Last month, Avik Roy, a senior fellow at the Manhattan Institute and an NR contributor, released a health-care-reform plan intended to push the entire American health-care system in a more free-market direction. Calls for repealing Obamacare, he argues, kind of miss the point: It’s a bad law that distorts the American health-care system and increases government spending, but the American health-care system is already dominated by government, and we need a plan to fix that.
Avik maintains liberalizing American health care can even be accomplished without getting rid of Obamacare, but by deregulating its exchanges, making health insurance more consumer-focused, and using the exchanges to privatize Medicaid and Medicare (this actually turns out to be a more conservative plan for Medicare than what Paul Ryan has proposed). His full plan is here and Agenda intern Callie Gable summarized it here.
This week, he presented the plan in New York — his pitch lays out what he thinks is wrong with the American health-care system (we’re already a single-payer country already, he points out) and what’s a politically plausible way to fix it. It’s well worth a watch:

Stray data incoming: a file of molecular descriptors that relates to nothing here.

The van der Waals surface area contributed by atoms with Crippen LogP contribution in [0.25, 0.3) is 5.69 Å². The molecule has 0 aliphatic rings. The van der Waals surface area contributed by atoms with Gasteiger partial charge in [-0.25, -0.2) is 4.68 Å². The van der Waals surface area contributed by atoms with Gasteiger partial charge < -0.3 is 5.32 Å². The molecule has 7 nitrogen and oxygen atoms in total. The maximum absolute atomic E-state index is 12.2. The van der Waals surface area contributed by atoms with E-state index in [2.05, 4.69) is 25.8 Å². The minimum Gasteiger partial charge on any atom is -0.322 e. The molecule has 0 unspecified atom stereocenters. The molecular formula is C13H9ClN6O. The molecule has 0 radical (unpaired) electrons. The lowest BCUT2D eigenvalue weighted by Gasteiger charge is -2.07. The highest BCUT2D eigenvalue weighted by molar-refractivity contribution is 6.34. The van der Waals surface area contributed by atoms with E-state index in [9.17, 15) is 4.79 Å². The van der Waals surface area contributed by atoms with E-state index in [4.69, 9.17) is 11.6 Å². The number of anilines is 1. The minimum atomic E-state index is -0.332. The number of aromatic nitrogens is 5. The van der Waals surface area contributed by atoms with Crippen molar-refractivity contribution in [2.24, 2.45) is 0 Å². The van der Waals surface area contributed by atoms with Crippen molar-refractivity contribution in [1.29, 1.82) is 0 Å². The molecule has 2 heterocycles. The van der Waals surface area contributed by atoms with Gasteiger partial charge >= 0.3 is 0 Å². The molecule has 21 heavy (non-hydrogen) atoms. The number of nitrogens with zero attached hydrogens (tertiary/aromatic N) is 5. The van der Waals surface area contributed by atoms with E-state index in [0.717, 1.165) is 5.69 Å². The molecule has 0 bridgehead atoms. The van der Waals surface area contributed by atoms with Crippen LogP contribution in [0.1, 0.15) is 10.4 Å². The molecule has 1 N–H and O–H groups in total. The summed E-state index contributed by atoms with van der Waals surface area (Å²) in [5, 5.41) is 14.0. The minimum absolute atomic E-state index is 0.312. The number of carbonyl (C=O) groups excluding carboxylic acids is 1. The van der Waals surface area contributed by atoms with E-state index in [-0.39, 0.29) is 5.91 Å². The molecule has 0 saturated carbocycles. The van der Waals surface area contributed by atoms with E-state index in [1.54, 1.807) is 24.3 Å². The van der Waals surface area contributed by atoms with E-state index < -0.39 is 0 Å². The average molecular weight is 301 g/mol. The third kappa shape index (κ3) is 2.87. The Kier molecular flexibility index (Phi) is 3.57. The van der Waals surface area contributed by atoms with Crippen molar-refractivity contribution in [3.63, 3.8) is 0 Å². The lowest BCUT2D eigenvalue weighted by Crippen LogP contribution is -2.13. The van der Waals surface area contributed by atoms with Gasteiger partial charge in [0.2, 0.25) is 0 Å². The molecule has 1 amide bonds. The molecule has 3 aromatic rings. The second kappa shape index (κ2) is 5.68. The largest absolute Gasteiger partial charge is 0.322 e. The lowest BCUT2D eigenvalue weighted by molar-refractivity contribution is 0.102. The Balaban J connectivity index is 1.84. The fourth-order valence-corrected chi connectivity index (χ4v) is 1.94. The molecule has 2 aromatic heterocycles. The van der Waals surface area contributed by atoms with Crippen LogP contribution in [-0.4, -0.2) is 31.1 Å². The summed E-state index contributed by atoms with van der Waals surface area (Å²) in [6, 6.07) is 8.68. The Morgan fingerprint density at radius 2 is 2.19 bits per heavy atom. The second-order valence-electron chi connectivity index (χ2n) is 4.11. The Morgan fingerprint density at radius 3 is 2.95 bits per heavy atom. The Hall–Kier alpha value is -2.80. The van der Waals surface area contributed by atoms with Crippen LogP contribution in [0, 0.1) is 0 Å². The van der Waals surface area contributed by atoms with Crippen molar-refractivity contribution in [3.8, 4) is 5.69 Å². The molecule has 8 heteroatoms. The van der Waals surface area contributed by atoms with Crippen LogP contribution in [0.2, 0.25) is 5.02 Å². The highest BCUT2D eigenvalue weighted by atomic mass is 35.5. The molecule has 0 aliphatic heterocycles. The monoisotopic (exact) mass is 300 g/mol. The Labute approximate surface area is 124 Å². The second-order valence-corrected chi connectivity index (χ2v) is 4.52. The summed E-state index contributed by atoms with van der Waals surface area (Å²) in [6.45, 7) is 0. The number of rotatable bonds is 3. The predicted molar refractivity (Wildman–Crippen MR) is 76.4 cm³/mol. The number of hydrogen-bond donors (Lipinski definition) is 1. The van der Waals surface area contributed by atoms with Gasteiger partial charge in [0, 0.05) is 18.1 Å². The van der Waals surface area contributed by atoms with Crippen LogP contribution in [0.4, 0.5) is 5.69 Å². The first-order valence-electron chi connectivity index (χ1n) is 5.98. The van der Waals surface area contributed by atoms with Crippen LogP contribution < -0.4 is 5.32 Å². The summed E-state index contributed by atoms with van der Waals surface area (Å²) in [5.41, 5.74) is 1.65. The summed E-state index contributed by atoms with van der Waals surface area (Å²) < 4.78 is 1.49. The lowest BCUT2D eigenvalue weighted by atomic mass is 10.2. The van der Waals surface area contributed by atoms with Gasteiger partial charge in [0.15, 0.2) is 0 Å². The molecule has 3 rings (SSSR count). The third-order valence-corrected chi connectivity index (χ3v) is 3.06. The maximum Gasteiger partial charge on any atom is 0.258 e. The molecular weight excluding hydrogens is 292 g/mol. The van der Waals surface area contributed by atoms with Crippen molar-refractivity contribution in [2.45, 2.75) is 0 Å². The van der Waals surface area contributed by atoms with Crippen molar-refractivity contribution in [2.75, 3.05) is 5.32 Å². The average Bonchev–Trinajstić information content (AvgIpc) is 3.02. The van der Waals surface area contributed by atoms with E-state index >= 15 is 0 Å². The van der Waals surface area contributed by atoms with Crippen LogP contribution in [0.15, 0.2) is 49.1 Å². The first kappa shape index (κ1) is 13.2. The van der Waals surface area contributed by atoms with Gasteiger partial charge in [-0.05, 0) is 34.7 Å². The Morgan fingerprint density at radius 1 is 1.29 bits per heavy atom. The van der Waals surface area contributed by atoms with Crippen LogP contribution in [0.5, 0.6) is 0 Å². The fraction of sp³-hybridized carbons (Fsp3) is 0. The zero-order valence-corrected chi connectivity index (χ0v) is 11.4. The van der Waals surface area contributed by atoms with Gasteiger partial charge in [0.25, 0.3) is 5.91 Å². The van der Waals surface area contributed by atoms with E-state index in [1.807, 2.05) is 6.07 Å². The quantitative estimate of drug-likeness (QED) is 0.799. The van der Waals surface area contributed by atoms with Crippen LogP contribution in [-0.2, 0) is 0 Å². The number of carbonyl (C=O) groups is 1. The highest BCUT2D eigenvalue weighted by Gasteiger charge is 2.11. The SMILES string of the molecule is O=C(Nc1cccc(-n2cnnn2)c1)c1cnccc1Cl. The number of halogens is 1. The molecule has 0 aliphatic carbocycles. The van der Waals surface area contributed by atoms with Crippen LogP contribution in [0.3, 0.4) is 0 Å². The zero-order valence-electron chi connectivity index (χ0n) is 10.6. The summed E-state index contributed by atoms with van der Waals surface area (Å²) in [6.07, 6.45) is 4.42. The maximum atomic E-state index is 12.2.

Roy’s plan has conservative solutions to a number of problems that non-health-policy people are probably not even aware of: One of the main problems with Medicaid, for instance, is not just that it’s an overregulated single-payer benefit, but also that costs are split between the federal government (which pays for the majority of the costs and imposes rules on state) and the states (which pay the rest and actually administer it). Roy’s idea, which is taken quite seriously across the ideological spectrum, is to divide the program into its two main parts — give the federal government total responsibility for funding the normal health insurance Medicaid provides, while leave it to states to finance and provide long-term-care benefits (nursing home care, etc.) to the elderly and the disabled, a hugely expensive part of the program. Callie has an explanation of the advantages and drawbacks of that approach here.